How high is high?
Even the most bullish analysts are surprised at the speed of the rally in the corn market. This year's crop was hardly a failure, coming in at the second largest in history.
Sharp price increases in the face of such a large harvest are difficult to understand for most of us on the farm. Even with last summer's prolonged heat and dryness, my yields were a pleasant surprise. That makes me even more nervous holding unpriced grain.
Just three weeks ago, when I sent out my October newsletter, I told readers that we might need to hold unpriced corn through the winter to take advantage of the potential offered by ethanol demand. At that time, cash corn prices locally were 60-70 cents below today's price. At today's price, I need to rethink my theory!
We need to look back long term to put today's situation in perspective. The price of corn is high in comparison to 2004 and 2005. However, cash corn is still below $3.00 per bushel. That price has been reached numerous times over the last 25 years. The research done for the winning the game workshops shows that $2.80 basis December futures is the threshold above which new crop forward pricing has very high odds of being profitable. Wednesday's close is only 35 cents over that. With the continuing wide basis, the cash offer is not much of a premium.
Similarly, November soybean futures at $6.04, Wednesday's close, is only four cents over the minimum $6.00 price on November futures where forward pricing is unconditionally recommended. November futures have not even reached last summer's high. I hedged new crop beans at $6.27 in June, which was below the summer high. Cash soybeans at $5.40 are not spectacular.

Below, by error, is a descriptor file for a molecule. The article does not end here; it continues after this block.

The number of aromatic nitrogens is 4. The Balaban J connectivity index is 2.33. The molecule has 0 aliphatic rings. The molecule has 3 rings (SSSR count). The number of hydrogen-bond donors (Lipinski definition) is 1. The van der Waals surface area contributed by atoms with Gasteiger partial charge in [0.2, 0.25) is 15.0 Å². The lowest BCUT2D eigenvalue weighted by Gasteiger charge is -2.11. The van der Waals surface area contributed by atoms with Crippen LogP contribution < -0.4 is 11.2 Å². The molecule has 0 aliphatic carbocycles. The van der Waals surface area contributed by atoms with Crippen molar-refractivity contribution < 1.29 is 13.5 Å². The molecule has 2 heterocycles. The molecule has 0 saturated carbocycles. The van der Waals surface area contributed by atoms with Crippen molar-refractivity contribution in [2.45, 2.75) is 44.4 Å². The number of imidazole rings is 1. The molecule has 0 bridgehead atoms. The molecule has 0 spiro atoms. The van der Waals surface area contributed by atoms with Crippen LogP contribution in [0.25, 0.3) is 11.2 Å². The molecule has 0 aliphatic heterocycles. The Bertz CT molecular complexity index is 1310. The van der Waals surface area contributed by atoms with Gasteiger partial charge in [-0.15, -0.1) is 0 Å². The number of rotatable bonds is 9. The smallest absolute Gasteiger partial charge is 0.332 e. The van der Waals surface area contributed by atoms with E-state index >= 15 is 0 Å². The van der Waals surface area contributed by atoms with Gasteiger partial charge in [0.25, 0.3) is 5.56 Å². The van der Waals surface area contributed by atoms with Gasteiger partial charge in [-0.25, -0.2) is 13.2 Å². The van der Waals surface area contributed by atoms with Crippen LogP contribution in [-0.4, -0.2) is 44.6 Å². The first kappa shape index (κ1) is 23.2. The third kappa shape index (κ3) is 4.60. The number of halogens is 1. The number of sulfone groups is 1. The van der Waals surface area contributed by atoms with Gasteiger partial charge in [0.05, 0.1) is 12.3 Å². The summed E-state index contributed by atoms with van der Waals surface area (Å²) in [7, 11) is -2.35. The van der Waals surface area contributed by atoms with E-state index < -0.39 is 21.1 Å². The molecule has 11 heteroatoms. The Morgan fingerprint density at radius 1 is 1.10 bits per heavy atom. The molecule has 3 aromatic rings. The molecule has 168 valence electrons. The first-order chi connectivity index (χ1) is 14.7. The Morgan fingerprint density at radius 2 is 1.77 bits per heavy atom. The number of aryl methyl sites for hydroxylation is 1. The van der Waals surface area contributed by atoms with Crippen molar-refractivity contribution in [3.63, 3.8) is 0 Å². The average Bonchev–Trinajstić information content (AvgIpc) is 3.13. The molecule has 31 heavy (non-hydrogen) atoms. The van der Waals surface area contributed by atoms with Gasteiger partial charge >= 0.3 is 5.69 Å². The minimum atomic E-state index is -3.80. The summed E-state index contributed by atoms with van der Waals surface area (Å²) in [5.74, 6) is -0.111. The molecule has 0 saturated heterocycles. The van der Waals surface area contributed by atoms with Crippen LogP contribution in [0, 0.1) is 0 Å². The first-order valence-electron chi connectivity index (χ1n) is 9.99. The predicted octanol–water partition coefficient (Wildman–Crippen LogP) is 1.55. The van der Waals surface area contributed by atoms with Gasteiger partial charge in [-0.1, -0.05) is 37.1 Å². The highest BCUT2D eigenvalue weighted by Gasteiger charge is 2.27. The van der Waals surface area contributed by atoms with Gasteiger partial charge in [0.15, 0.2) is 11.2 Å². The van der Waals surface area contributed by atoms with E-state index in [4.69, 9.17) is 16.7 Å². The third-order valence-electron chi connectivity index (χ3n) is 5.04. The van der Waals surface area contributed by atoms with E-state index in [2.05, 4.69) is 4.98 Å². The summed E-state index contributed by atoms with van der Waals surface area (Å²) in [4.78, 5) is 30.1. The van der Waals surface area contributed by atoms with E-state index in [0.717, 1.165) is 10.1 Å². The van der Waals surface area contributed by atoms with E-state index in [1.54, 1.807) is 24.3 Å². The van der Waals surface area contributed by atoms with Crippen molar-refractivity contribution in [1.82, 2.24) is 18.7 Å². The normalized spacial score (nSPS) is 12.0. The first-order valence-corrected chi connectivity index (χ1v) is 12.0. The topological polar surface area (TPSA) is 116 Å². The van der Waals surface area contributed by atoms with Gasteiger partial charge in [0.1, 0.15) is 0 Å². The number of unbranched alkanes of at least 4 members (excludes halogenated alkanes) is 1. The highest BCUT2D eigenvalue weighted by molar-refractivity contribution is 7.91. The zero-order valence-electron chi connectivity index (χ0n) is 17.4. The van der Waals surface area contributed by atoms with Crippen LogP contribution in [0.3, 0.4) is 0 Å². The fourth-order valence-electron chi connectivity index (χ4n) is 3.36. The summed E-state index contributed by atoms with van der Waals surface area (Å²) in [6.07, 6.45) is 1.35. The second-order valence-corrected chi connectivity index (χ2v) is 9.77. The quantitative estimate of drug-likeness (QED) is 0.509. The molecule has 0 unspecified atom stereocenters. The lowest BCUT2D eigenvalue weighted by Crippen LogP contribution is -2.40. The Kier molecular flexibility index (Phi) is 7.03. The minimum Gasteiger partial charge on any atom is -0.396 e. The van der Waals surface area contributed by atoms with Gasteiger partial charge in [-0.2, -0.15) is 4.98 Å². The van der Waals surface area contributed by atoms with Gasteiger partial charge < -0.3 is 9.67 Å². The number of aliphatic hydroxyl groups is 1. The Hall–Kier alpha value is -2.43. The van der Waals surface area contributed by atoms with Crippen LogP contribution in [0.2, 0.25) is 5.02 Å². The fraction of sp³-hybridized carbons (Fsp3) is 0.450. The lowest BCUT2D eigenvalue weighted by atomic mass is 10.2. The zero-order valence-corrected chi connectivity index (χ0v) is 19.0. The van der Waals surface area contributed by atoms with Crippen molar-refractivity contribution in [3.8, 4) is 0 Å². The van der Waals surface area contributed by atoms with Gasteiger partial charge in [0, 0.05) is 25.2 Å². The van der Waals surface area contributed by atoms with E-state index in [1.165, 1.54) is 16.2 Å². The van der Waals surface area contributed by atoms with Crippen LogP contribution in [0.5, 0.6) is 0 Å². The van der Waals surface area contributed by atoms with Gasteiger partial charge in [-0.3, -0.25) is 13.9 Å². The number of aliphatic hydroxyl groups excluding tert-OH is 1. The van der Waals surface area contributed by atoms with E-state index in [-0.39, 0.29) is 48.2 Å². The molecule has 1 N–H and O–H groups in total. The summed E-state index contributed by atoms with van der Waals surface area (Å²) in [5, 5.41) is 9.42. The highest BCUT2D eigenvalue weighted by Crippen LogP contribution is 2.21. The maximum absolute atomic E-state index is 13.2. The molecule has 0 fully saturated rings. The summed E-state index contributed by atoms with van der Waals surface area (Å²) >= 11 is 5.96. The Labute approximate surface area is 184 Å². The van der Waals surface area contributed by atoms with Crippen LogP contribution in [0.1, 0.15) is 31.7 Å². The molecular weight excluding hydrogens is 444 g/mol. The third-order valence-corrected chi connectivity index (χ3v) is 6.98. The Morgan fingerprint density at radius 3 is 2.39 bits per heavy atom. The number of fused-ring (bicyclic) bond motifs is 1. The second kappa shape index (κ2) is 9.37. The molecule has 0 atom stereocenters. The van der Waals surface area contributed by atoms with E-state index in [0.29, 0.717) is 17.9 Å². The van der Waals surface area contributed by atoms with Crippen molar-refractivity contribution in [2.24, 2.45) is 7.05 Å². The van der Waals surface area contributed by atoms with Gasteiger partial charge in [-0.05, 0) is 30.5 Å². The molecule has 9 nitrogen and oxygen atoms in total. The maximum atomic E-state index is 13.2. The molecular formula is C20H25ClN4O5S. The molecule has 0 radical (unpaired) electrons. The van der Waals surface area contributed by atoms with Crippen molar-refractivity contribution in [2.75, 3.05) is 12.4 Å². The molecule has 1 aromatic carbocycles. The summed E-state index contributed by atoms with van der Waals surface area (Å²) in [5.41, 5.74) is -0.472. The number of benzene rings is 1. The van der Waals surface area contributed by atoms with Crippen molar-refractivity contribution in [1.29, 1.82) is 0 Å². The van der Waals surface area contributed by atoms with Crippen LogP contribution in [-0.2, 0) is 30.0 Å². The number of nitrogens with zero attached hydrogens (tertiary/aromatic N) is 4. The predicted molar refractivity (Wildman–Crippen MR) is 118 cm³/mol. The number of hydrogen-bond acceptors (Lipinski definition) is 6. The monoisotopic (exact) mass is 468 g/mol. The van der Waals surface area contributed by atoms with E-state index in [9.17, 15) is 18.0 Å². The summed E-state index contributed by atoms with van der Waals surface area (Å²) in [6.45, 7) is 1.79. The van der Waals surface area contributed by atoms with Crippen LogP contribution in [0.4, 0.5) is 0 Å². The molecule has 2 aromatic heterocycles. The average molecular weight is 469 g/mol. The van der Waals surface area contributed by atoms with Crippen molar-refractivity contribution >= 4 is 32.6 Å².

Notwithstanding the above observations, it is hard not to sell some grains after the big rally we have had. Cash flow needs have to be a factor when looking at the total dollars per acre that can be achieved by selling now. To pass up total returns that are the some of the highest in history makes no sense if you have loans that will be due later in the winter.
My target for selling cash soybeans is a dollar a bushel over the September low, or November 15, whichever comes first. With beans in commercial storage, I do not want to pay storage when the current price offers good profit. Determining when to make corn sales is more difficult. My corn is stored in bins I own that have been paid for many years. I keep thinking back to 1995 when I sold out of my corn crop in December at $3.00 per bushel under very similar circumstances. I then sat on the sidelines and watched it go to $5.00.
This week, I bought put options to protect half of my corn that I am storing. The 23 cent premium seems like a big price to pay for protection in a market that has such a good likelihood to go higher. However, with the wide basis and still some carry in the market, I think I will make back the premium even if the cash price stays where it is. If next spring we see commercials scrambling to buy supplies, the basis will take on a completely different look. In the meantime, the premium on the option will limit my risk in a game that could get really crazy, either going up or down.